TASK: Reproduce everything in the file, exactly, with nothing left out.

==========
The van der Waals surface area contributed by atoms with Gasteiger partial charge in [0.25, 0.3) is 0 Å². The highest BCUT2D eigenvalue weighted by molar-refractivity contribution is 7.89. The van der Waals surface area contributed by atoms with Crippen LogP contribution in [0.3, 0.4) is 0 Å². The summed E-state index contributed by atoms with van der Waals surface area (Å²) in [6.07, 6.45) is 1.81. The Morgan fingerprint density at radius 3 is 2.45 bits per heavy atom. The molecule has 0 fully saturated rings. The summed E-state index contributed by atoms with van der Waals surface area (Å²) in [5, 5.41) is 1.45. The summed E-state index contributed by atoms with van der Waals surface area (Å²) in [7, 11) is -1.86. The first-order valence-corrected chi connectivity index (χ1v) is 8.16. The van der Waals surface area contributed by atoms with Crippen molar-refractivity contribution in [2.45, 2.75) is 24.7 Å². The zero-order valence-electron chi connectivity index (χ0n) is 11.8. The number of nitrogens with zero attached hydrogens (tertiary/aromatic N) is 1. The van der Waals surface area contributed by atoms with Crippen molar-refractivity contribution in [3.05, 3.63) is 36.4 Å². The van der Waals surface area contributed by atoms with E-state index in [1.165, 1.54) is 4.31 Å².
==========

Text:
The van der Waals surface area contributed by atoms with Gasteiger partial charge in [0.25, 0.3) is 0 Å². The highest BCUT2D eigenvalue weighted by molar-refractivity contribution is 7.89. The van der Waals surface area contributed by atoms with Crippen LogP contribution in [0.3, 0.4) is 0 Å². The summed E-state index contributed by atoms with van der Waals surface area (Å²) in [6.07, 6.45) is 1.81. The Morgan fingerprint density at radius 3 is 2.45 bits per heavy atom. The molecule has 0 fully saturated rings. The summed E-state index contributed by atoms with van der Waals surface area (Å²) in [5, 5.41) is 1.45. The summed E-state index contributed by atoms with van der Waals surface area (Å²) in [7, 11) is -1.86. The first-order valence-corrected chi connectivity index (χ1v) is 8.16. The van der Waals surface area contributed by atoms with Crippen molar-refractivity contribution in [2.45, 2.75) is 24.7 Å². The zero-order valence-electron chi connectivity index (χ0n) is 11.8. The number of nitrogens with zero attached hydrogens (tertiary/aromatic N) is 1. The van der Waals surface area contributed by atoms with Crippen molar-refractivity contribution in [3.05, 3.63) is 36.4 Å². The van der Waals surface area contributed by atoms with E-state index in [1.165, 1.54) is 4.31 Å².